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Should you follow Neil Woodford and buy shares of Provident Financial Group plc?

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Despite the problems Provident Financial (LSE: PFG) has brought upon itself through a series of internal missteps over the past year, famed fund manager Neil Woodford still has full belief in the sub-prime lender to turn itself around.

For proof of Woodford’s faith, we need look no further than his participation in the company’s recent £331m rights issue that took his holding in the firm up to 24.41% of all of its outstanding shares.

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On the face of it, it’s hard to see why Woodford would participate. After all, Provident helped lead to record losses at his flagship Equity Income Fund last year, the business lost gobs of money last year, and competitors are making progress in stealing market share from it.

However, I don’t believe his optimism is completely misplaced.

Better than expected

For one, the aforementioned rights issue was a boon on several fronts. It shored up the group’s balance sheet and the net proceeds of £300m received were well below the £500m some investors were estimating the lender would need to raise from shareholders.

The rights issue announcement also included details on the FCA investigation into the group’s credit card arm, Vanquis, and auto loan division, Moneybarn. The Vanquis issue has been closed and Provident’s fine and customer restitution bill of £172.1m was far below the worst case scenarios the market had priced in. The Moneybarn inquiry is still ongoing but management has decided after speaking to the FCA that a £20m provision should be enough to cover the eventual charges.

A very hidden diamond in the rough

Furthermore, underneath these exceptional charges there still lies a solidly profitable business. Adjusting for these FCA fines and customer restitution, restructuring costs of £32.5m and amortisation of the Moneybarn acquisition, pre-tax profits for 2017 came in at £109.1m.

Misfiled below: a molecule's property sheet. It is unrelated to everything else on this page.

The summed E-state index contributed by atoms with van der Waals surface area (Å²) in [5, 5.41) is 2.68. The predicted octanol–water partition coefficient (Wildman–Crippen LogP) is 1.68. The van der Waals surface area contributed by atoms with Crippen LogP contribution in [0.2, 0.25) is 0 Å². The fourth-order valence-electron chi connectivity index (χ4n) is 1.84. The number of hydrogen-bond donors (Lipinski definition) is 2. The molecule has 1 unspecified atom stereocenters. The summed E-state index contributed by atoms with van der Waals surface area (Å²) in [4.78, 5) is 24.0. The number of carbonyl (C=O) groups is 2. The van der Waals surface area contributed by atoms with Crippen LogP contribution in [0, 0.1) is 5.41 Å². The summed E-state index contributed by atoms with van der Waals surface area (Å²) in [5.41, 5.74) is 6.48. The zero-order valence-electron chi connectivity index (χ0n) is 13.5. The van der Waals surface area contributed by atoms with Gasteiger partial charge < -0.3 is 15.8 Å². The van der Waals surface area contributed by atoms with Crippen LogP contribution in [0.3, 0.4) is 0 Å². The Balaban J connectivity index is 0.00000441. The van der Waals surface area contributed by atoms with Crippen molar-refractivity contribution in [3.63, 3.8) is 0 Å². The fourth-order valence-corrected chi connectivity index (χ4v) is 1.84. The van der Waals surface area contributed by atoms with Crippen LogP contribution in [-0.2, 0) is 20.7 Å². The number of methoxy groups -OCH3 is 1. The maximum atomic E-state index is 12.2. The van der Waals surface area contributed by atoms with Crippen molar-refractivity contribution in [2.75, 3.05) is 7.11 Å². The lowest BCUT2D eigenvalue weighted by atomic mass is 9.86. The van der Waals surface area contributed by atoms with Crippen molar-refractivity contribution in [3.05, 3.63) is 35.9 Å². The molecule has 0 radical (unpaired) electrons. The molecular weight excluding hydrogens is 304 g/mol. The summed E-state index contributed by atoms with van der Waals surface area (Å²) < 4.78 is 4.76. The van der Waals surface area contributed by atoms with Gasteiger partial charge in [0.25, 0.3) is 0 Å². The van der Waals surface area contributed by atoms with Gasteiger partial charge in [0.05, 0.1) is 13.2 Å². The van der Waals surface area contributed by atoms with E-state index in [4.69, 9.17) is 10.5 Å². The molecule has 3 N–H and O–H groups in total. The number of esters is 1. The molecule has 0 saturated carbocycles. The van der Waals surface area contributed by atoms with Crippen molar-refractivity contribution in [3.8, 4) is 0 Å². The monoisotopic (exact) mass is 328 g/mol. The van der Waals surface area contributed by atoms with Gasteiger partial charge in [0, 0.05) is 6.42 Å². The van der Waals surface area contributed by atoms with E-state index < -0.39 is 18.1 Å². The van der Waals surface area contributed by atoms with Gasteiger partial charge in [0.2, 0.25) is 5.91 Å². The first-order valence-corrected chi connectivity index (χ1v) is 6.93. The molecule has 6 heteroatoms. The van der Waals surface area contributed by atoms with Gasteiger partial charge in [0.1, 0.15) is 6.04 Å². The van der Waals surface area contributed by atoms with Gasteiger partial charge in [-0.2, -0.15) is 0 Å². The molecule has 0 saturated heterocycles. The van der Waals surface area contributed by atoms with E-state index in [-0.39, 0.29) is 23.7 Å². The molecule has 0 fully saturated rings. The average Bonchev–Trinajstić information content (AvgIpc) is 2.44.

Granted, this is more than 65% lower than the £334.1m posted the year prior and these exceptionals were actual cash charges. However, if these costs are one-offs, as they should be, Provident is still in decent shape with its post-rights issue core capital ratio a healthy 28.7% and Vanquis and Moneybarn continuing to grow profits during the year.  

And there are signs of a nascent recovery in the core consumer credit division. The botched transition from using self-employed agents to contracted employees was incredibly harmful last year but steps to bring back some of the agents who left, improved IT support for them and other attempts to reconnect with disgruntled agents has seen performance improve in recent months.

These attempts to get agents back to work issuing and collecting loans has resulted in collections performance rising from 57% in August to 65% in September and 78% in December. Over the last quarter of the year there was also an increase in active customers of 30,000, showing customers who were ignored when agents left are being brought back into the fold. This is important as it shows Provident hasn’t had its reputation damaged beyond belief through its own missteps.

It’s good to see it repairing the damage it made for itself, and the positive news about the FCA investigations is very important. But while I don’t blame Woodford doubling down on his bet on the company, I’ll be waiting for further improvements in the core business before I’d begin a position in Provident.   

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Ian Pierce has no position in any of the shares mentioned. The Motley Fool UK has no position in any of the shares mentioned. Views expressed on the companies mentioned in this article are those of the writer and therefore may differ from the official recommendations we make in our subscription services such as Share Advisor, Hidden Winners and Pro. Here at The Motley Fool we believe that considering a diverse range of insights makes us better investors.

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